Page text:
due to circumstances. Perceiving Sita to be around and yet being unable
to see her, Rama realizes the void that her absence has created in his
life. For Sita, Ramas sufferings and lamentations wipe away all the
bitterness in her heart and she is ready to forgive him.

Works Cited
Fost Frederic F. Playful Illusion: The Making of Worlds in Advaita Vedanta in
Philosophy East and West, Vol. 48, No. 3 (Jul., 1998).
Kale, M R ed. The Uttarramcharitam of Bhavabhuti. Delhi: Motilal Banarsidas, 1934.
Lannoy, Richard. The Speaking Tree: A Study of Indian Culture and Society. Oxford:
Oxford University Press, 1971.
Mehta, Tarla. Sanskrit Play Production in Ancient India. Delhi: Motilal Banarsidas,

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Susmita Dasgupta
Faridabad, Haryana

King, Hero and the Divine

Incarnate Three Versions
of the Ramayana

Ramayana versus the Mahabharata: Institutions versus Individual Will

The two epics of India, namely the Ramayana and the Mahabharata
have been written, retold and performed over hundreds and thousands
of versions across India since these were first composed. The
Mahabharata battles with the egos of individuals and their wills their
aspirations while the Ramayana is about individuals who fall into societal
roles and uphold the institutions of marriage, family and kingdom. The
Mahabharata is human ambition and aspiration as individuals; the
Ramayana is about the containment of human proclivities into social
norms and institutions. The Mahabharata is about agency, the Ramayana
is about discipline of individuals as members of institutions such as the
family, State, kingdom or the monastery of a sage.
Possible Age of The Epics: Age of Empire and Buddhist and Jain Challenge to
the Vedas

It is difficult to date the composition of these epics but it is possible

that they were composed anywhere between 400 BCE to 400 CE and
that each was aware of the other. The Mahabharata has Ramopakhyan
while the Ramayana mentions the Kurus and the Pandavas. It is entirely
possible that each was reviewed with reference to the other. However,
the period in which the epics were composed represents one of the
most turbulent times of Indian history. We have the establishment of the
Mauryan Empire, its decline and collapse, the coming of the Scythians,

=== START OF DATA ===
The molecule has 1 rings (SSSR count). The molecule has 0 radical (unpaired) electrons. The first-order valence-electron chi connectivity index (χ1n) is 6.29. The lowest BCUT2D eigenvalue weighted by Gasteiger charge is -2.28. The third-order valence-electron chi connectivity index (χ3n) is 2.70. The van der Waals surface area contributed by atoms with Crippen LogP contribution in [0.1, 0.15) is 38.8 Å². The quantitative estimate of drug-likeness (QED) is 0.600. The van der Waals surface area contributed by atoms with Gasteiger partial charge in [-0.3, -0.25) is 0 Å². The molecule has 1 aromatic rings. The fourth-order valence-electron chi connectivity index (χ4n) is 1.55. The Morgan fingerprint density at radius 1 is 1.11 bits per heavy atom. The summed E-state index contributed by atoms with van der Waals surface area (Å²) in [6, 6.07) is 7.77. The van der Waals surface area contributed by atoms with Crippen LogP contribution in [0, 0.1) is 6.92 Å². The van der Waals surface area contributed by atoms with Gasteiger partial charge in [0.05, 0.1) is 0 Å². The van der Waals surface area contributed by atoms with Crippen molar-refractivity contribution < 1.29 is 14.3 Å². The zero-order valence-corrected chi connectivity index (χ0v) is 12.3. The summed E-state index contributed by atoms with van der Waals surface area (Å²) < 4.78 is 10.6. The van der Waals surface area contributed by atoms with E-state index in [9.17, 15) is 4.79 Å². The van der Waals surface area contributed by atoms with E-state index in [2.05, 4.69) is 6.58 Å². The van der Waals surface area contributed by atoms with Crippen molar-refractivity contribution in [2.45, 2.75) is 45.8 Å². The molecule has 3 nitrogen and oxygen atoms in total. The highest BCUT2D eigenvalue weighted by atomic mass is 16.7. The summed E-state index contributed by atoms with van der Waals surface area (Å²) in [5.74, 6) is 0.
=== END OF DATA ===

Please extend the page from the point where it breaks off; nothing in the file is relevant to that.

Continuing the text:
the Kushan Empire and then eventually the rise of the Gupta Empire.

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King, Hero and the Divine Incarnate

Buddhism is established as an Imperial religion, the schools of Buddhism

arise fragmenting belief, Jainism spreads to southern India and then
eventually Hinduism consolidates itself as a religion and Sanskrit
literature flourishes. Amidst all of this, the epics appear to be attempts
at culturally uniting a large territory with some uniformity and universality
of beliefs and norms known as the dharma.
Three Versions of Ramayana: Valmiki, Krittibas and Tulsidas

The Ramayana and the Mahabharata have been retold and rewritten
with enthusiasm since the 10 CE. The subsequent versions of the epics
have added substance, arguments, expositions and explorations of themes
expressed in the original works. It is the endeavor of this brief paper to
bring out the differences between the versions of the Ramayana, try
and understand the historical contexts and the rationale for these
variations. The essay studies the Aranyakanda of the three versions of
the Ramayana, namely Valmiki, Kirtibas of Bengal and the Avadhi
Ramayana of Tulsidas. Written centuries apart, the skeleton story of
Ramayana is woven and dyed in the morals and the hues of the respective
ages of their retelling. It is the aim of the present paper to discuss the
differences as well as the underlying similarities among the versions.
Ram: The Protector of the Sages

Valmikis Ramayana is about a king, Rama who lives life, encounters

challenges and executes trials and tribulations like a king. Krittibass
Rama is a hero, one whose purpose is to indulge in heroic deeds and
build up the reputation of being a rather strong and a virtuous man.
Tulsidass Ramcharitamanas speaks of Rama as the Purushottam, an
incarnation of the Divine in the form of a perfect man, not perfect in the
sense of merely being an ideal but a man as a man should be in order
for him to be a king, a husband, a social being, a brother, a friend and